The service is friendly and efficient. The décor includes paintings of kashbahs and medinas on the walls, and instead of going for the full on Middle Eastern plush palace, the look is instead clean and comfy, if a little outdated and bland. Keshk is often noted for its bring your own beer or wine policy, and the fact that it has no corkage fee or extra charge for this.
They’re open for lunch, too, and serve most of the dinner menu at lunchtime prices. They also do takeaway and are on Deliveroo, so you can indulge in their hummus in the comfort of your own home.
Hansel & Gretel Bakery & Patisserie
20 Clare Street, Dublin 2 facebook.com/Hanseland GretelBakeryPatisserie ¤ The story of Hansel & Gretel is, like all the Grimm Brothers’ tales, a pretty scary one involving a child-eating witch. The only lightness about the story is that the children’s hope embodied by the trail of bread the leave behind them. They innocently believe that they will be able to make their way home again.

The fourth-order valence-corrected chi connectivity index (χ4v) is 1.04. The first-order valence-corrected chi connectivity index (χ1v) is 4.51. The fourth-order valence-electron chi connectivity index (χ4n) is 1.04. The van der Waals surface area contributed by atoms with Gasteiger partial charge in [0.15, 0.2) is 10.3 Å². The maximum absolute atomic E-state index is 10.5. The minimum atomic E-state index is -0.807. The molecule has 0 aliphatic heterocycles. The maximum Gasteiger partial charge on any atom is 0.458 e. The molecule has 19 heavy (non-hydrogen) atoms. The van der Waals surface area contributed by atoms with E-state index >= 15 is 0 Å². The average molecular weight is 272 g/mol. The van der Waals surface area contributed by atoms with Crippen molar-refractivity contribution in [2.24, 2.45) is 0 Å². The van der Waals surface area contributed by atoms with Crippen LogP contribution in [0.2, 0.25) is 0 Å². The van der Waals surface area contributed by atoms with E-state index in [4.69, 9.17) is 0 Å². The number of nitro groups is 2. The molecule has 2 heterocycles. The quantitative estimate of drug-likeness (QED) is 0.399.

The Hansel & Gretel Bakery on Dublin’s Clare Street, between the National Gallery and Merrion Square, is a trap for those fond of dough. This small bakery, which presents its treats, both savoury and sweet, on vintage dressers and mismatched tables. Everything is made in their bakery in Ashbourne, Co Meath, baked fresh and transported to the city centre every morning.
In the window, mounds of croissants and breakfast pastries wink at passers-by on the street. One of the finest pastries I’ve had in this city remains a sticky rhubarb pain au parisien (¤2.35), a kind of open croissant whose contents are on full display.
There are whole loaves of bread for sale, such as the large round of sourdough (¤3.95). The bread is also put to good use in an array of